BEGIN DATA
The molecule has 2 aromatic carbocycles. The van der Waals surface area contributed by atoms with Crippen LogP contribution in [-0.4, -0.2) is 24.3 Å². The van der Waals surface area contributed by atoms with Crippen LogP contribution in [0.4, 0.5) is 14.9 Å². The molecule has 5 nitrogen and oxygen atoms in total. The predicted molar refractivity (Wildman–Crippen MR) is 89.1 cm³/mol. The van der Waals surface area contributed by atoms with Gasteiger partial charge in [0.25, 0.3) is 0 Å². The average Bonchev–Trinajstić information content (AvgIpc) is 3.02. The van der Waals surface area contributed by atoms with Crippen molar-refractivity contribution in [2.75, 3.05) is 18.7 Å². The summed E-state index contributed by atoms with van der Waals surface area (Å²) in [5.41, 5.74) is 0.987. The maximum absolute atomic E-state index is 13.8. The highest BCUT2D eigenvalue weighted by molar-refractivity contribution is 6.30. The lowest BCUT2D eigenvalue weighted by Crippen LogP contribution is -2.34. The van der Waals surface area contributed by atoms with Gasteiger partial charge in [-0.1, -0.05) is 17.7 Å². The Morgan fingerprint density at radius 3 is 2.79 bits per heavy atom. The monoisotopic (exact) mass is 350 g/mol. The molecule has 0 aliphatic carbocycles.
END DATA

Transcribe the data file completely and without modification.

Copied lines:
The molecule has 2 aromatic carbocycles. The van der Waals surface area contributed by atoms with Crippen LogP contribution in [-0.4, -0.2) is 24.3 Å². The van der Waals surface area contributed by atoms with Crippen LogP contribution in [0.4, 0.5) is 14.9 Å². The molecule has 5 nitrogen and oxygen atoms in total. The predicted molar refractivity (Wildman–Crippen MR) is 89.1 cm³/mol. The van der Waals surface area contributed by atoms with Gasteiger partial charge in [0.25, 0.3) is 0 Å². The average Bonchev–Trinajstić information content (AvgIpc) is 3.02. The van der Waals surface area contributed by atoms with Crippen molar-refractivity contribution in [2.75, 3.05) is 18.7 Å². The summed E-state index contributed by atoms with van der Waals surface area (Å²) in [5.41, 5.74) is 0.987. The maximum absolute atomic E-state index is 13.8. The highest BCUT2D eigenvalue weighted by molar-refractivity contribution is 6.30. The lowest BCUT2D eigenvalue weighted by Crippen LogP contribution is -2.34. The van der Waals surface area contributed by atoms with Gasteiger partial charge in [-0.1, -0.05) is 17.7 Å². The Morgan fingerprint density at radius 3 is 2.79 bits per heavy atom. The monoisotopic (exact) mass is 350 g/mol. The molecule has 0 aliphatic carbocycles.